Report: ‘Thousands of Christians, Ahmadis, and Hindus’ Fleeing Pakistan to Survive

Pakistani Christians attend the Easter Sunday service at the Sacred Heart Cathedral Church
ARIF ALI/AFP/Getty Images

Christians and other minorities in Pakistan are bolting away from the predominantly Muslim nation by the “thousands” as Islamabad ignores harassment at the hands of Islamic extremists, reports Asia Times.

“Thousands of Christians, Ahmadis, and Hindus are fleeing as the government turns a blind eye to Islamic groups’ harassment of other faiths and beliefs; even atheists have now gone quiet,” notes the news outlet, adding “A closer look at the situation reveals that religious minorities and atheists are at a higher risk than ever.”

The report comes soon after U.S. President Donald Trump’s administration placed Pakistan on a U.S. watchlist for countries of “particular concern” over  “severe violations of religious freedom” after the commander-in-chief blasted Islamabad for harboring jihadists.

“This is only going to get worse,” Ibn Abdur Rehman, secretary-general of the Human Rights Commission of Pakistan, told Asia Times, referring to the persecution of religious minorities. “The state has surrendered to the radical Islamists and plans on gradually taking away every last bit of freedom from its citizens.”

Pakistan reportedly uses its controversial anti-blasphemy law, which carries a harsh sentence of life in prison or death, to target religious minorities, namely Christians.

In 2017, a judge in the Islamabad High Court decreed that “blasphemers are terrorists,” reports Asia Times. 

“Islamabad’s capitulation to the radical Islamist mob has endangered the Ahmadiyya [Muslim] community, which has been the target of death threats made openly since the party besieged the capital a few months ago,” it adds.

Asia Times learned from Pakistani Senator Ramesh Kumar that “around 5,000 Hindus leave Pakistan every year” because of religious persecution.

“This includes forced marriages and kidnapping for ransom, as well as attacks on Hindu temples,” notes the news outlet.

Pakistan and the Open Doors group also accuse “Hindu extremists” in India of persecution against Muslims and Christians. Indian and Pakistan are regional rivals.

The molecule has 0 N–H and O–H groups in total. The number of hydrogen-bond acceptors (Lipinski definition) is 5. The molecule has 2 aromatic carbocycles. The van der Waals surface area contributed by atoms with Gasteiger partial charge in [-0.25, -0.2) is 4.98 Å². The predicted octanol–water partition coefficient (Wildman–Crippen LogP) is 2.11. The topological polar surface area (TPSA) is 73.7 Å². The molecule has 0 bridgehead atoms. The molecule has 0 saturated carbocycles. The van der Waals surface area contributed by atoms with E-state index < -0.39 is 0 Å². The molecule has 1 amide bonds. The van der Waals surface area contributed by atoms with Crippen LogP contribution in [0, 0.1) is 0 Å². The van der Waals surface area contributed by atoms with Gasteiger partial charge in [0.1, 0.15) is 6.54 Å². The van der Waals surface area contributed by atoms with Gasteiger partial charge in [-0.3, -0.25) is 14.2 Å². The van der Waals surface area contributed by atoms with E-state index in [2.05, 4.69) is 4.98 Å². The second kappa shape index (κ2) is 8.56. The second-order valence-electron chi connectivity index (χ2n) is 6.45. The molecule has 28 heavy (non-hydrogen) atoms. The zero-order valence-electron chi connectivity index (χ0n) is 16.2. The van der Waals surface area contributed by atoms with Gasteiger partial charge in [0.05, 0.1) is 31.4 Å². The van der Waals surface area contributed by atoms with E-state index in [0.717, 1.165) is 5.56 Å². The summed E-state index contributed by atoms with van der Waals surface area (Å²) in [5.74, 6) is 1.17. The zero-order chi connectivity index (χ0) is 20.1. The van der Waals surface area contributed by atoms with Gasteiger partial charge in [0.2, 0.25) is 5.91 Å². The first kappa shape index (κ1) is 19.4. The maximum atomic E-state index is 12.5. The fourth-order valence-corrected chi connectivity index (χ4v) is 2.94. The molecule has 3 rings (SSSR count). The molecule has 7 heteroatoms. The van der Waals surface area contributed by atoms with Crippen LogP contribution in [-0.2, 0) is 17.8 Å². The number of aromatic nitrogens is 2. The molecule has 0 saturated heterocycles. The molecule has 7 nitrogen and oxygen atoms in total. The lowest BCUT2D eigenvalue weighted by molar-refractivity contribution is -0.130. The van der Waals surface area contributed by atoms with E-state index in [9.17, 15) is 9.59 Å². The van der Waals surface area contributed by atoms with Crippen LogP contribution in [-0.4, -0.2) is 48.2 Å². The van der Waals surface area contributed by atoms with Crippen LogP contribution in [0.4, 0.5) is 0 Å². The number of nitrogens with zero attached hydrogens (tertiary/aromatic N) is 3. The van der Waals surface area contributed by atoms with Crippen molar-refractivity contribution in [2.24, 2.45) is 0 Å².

Despite adding Pakistan to the U.S. “Special Watch List,” the U.S. Commission on International Religious Freedom (USCIRF) argues that the Trump administration’s move “does not go nearly far enough,” reports Newsmax.

“While the Trump administration earlier this year put Pakistan on its ‘Special Watch List’ for countries that ‘engage in or tolerate severe violations of religious freedom, it stopped short of slapping Pakistan with the much more serious Country of Particular Concern designation (CPC),” it reports, citing USCIRF.

As mandated by law, the U.S. Secretary of State deems a nation as a Country of Particular Concern when it is guilty of “particularly severe violations of religious freedom, including torture or inhuman treatment.”

“USCIRF, an independent U.S. federal government commission dedicated to defending global religious freedom, has been pushing the State Department to designate Pakistan a Country of Particular Concern for 15 years,” notes Newsmax.

“Given the strong stance that President Trump has taken on Pakistan recently,” USCIRF chairman Daniel Mark reportedly said, “the failure to designate Pakistan as a CPC this year comes as a surprise and disappointment.”

Pakistan has also begun to target atheists in the country. An unnamed atheist who organizes underground meetings for local skeptics and appeared in the BBC documentary Pakistan’s Secret Atheists told Asia Times:

After the social media crackdown, many of us deactivated our profiles fearing abduction, especially after secular bloggers were abducted in January last year. But there’s also a reluctance among atheists about meeting up at homes. Our homes and the internet used to be our safe spaces to share ideas, but even those have been taken away from us.

Nevertheless, the news outlet acknowledges, “While local atheists can pass off as Muslims – if that is their birth religion in Pakistan, Hindus and Christians are more visible targets [for jihadists].”


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